1 June 2017 · 5 min read

Volatility: Low, but downside protection in demand

We struggle to understand why market volatility has fallen so far in 2017

One of the notable aspects of equity market performance during 2017 has been the rapid fall in market volatility. Trailing 90-day realised volatility for the S&P 500 has reached 7% in recent weeks. Over the last 20 years, these are levels are matched only during a brief period over 2005-2006. We do not see an especially strong parallel with 2005 as at that point US equities were still moderately valued and the US economy was expanding after a mild recession. We believe investors are once again becoming complacent; but also note the skew towards higher priced put options suggesting within the options market at least that downside protection is at a premium.

Exhibit 1: S&P500: 90-day realised volatility

The decline in volatility on an intra-day basis is even more marked with only 6% of recent trading days seeing an intraday range of greater than 100bps. On this measure markets are more placid than at any time since 1997, a remarkable shift from only a year ago when intra-day volatility was exceptionally high, Exhibit 2.

Exhibit 1: S&P500: 3m percentage of days with an intra-day range > 100bps

In fact the CBOE SKEW index, Exhibit 3, which measures the degree of deviation implied by options prices from the theoretical Black-Scholes model, and as such provides a market expectation of downside tail risk, is currently at a record level. While by no means a perfect indicator of medium-term trouble within the equity market, skew was elevated ahead of the original dot-com collapse and the global financial crisis. We believe investors should at least satisfy themselves that they understand why this index is currently at record levels and why downside protection is relatively expensive at present. Technical information on the construction of the index can be found here.

Exhibit 3: CBOE SKEW index at record levels

It is possible the low level of current market volatility is in part be due to an ample pool of natural sellers willing to give up equity upside in return for option premium, given current market valuations. In turn, hedging activity by dealers would act to depress short-term realised volatility. However, if true and should the market gap lower, this technical support for the market would be expected to diminish.

Outside of the technical aspects of the options market, it is understandable that investors as a whole perceive that some of the risks have grown smaller; the populist tide in Europe appears to be in reverse and the economic data from the region has also improved dramatically. Earnings growth forecasts for the US, UK and continental Europe remain close to 10% for 2017 and have been on a rising trend in continental Europe. China did not slow as many anticipated in 2016, even if recent data is equivocal.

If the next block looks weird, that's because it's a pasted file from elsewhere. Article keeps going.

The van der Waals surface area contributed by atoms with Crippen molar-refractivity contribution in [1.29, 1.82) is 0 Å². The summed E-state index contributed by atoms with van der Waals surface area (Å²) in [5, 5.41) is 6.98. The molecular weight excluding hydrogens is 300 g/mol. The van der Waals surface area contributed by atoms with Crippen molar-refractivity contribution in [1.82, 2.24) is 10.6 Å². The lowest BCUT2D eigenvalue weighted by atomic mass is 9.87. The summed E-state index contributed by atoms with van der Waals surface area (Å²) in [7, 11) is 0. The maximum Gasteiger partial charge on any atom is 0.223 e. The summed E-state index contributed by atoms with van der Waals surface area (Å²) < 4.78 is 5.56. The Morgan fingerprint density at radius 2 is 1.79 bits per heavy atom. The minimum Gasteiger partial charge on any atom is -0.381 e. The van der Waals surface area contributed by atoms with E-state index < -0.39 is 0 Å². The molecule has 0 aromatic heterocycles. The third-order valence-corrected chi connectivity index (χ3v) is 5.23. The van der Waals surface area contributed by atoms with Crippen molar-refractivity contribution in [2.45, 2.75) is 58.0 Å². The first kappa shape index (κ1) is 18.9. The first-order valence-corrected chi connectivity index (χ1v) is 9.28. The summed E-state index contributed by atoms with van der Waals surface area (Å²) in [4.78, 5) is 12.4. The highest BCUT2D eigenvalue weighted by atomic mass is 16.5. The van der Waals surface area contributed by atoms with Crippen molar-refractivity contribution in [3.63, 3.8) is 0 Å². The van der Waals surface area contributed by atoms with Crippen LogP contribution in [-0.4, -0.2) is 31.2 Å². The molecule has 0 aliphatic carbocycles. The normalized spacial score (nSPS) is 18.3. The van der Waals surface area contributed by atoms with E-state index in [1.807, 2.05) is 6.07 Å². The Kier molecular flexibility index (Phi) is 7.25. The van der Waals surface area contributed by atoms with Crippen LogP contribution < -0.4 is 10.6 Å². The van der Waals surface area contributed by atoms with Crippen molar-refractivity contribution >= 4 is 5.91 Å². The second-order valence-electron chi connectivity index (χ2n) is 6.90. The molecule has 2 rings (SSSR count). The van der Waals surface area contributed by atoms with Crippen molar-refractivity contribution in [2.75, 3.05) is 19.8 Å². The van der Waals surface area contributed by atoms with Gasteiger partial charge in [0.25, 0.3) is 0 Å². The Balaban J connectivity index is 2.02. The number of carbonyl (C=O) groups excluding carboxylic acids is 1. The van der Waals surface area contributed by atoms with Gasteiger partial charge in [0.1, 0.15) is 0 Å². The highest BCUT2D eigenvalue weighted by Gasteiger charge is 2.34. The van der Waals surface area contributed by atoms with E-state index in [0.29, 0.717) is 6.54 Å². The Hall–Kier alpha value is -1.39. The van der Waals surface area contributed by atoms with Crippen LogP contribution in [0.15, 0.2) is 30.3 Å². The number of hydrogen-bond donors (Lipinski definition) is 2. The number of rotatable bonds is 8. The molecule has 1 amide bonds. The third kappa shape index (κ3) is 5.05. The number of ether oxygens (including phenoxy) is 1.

However, we would prefer to weight longer-term factors more heavily when constructing portfolios. Portfolios should not be built on the assumption that volatility will remain this low as the historical evidence for mean-reversion is strong. Although many investors may have become habituated, global monetary policy remains very loose and global debt levels remain extraordinarily high.

Equity investors should also recognise there has been a substantial retracement of bond yields during 2017, reflecting ebbing perceptions amongst bond investors for growth and inflation, and as a result global yield curves have flattened.

Just as the short-term improvements in the Eurozone economies have put investors at ease and compressed risk premia in Europe this year, still high levels of debt mean the vulnerabilities remain in the event of a slowdown. Equity valuations, notably in the US, remain extended and this remains true even when the US technology sector is excluded from the calculations.

It would be tempting to view the decline in market volatility as an opportunity to invest in it, perhaps via volatility ETFs. However, investors concerned about the downside need not pay for the upside volatility exposure implicit in many volatility ETFs. In addition, as we have noted downside protection is significantly more expensive than upside exposure. The implied volatility of 25% for out-of-the money puts on the S&P500 does not strike us as a bargain for example. Our preference would be to keep the portfolio strategy simple.

Despite our most recent view that equities are likely to remain supported while profits growth expectations remain intact, we also believe 2017 is a year in which to cover more than one base. We also believe portfolios based on a specific set of bottom-up or event-driven ideas are more likely than usual to outperform index exposure.

Global bond markets have already moved to price in a slowdown and a failure to implement Trump’s fiscal policy agenda; from here gains are likely to be more muted in the short-term and we are neutral on this asset class. However, we continue to see value in niches of the property and credit markets in respect of higher quality assets where yields are still in excess of 4%.

In preference to adding to portfolio complexity with derivatives to hedge risk, we believe investors should first reduce equity exposure and raise cash by taking profits in positions close to target prices and use out of the money put options only judiciously, given current implied volatilities and the drag on portfolio performance due to time value decay.

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